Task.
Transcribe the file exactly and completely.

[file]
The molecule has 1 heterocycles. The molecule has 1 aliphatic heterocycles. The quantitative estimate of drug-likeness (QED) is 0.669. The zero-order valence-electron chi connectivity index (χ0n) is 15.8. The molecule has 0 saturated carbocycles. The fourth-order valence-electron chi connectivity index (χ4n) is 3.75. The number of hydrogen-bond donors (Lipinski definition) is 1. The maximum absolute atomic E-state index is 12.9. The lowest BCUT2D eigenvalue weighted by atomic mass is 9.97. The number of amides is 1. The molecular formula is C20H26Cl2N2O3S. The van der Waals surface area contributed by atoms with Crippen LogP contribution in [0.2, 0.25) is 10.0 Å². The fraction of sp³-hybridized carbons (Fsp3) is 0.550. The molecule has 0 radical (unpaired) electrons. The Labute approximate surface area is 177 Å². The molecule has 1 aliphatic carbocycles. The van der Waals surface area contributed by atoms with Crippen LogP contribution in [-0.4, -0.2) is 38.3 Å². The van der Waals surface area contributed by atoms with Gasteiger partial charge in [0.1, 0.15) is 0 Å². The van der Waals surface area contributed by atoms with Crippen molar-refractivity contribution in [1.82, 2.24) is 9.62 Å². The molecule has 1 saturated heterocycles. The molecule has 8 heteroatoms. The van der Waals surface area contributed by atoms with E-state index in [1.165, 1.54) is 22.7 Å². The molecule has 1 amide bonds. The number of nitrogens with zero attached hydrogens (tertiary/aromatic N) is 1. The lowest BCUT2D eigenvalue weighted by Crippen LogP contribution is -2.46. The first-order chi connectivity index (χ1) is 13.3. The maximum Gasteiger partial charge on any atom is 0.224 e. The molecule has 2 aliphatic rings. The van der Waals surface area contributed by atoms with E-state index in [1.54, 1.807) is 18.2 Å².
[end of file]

The molecule has 1 heterocycles. The molecule has 1 aliphatic heterocycles. The quantitative estimate of drug-likeness (QED) is 0.669. The zero-order valence-electron chi connectivity index (χ0n) is 15.8. The molecule has 0 saturated carbocycles. The fourth-order valence-electron chi connectivity index (χ4n) is 3.75. The number of hydrogen-bond donors (Lipinski definition) is 1. The maximum absolute atomic E-state index is 12.9. The lowest BCUT2D eigenvalue weighted by atomic mass is 9.97. The number of amides is 1. The molecular formula is C20H26Cl2N2O3S. The van der Waals surface area contributed by atoms with Crippen LogP contribution in [0.2, 0.25) is 10.0 Å². The fraction of sp³-hybridized carbons (Fsp3) is 0.550. The molecule has 0 radical (unpaired) electrons. The Labute approximate surface area is 177 Å². The molecule has 1 aliphatic carbocycles. The van der Waals surface area contributed by atoms with Crippen LogP contribution in [-0.4, -0.2) is 38.3 Å². The van der Waals surface area contributed by atoms with Gasteiger partial charge in [0.1, 0.15) is 0 Å². The van der Waals surface area contributed by atoms with Crippen molar-refractivity contribution in [1.82, 2.24) is 9.62 Å². The molecule has 1 saturated heterocycles. The molecule has 8 heteroatoms. The van der Waals surface area contributed by atoms with E-state index in [1.165, 1.54) is 22.7 Å². The molecule has 1 amide bonds. The number of nitrogens with zero attached hydrogens (tertiary/aromatic N) is 1. The lowest BCUT2D eigenvalue weighted by Crippen LogP contribution is -2.46. The first-order chi connectivity index (χ1) is 13.3. The maximum Gasteiger partial charge on any atom is 0.224 e. The molecule has 2 aliphatic rings. The van der Waals surface area contributed by atoms with E-state index in [1.54, 1.807) is 18.2 Å².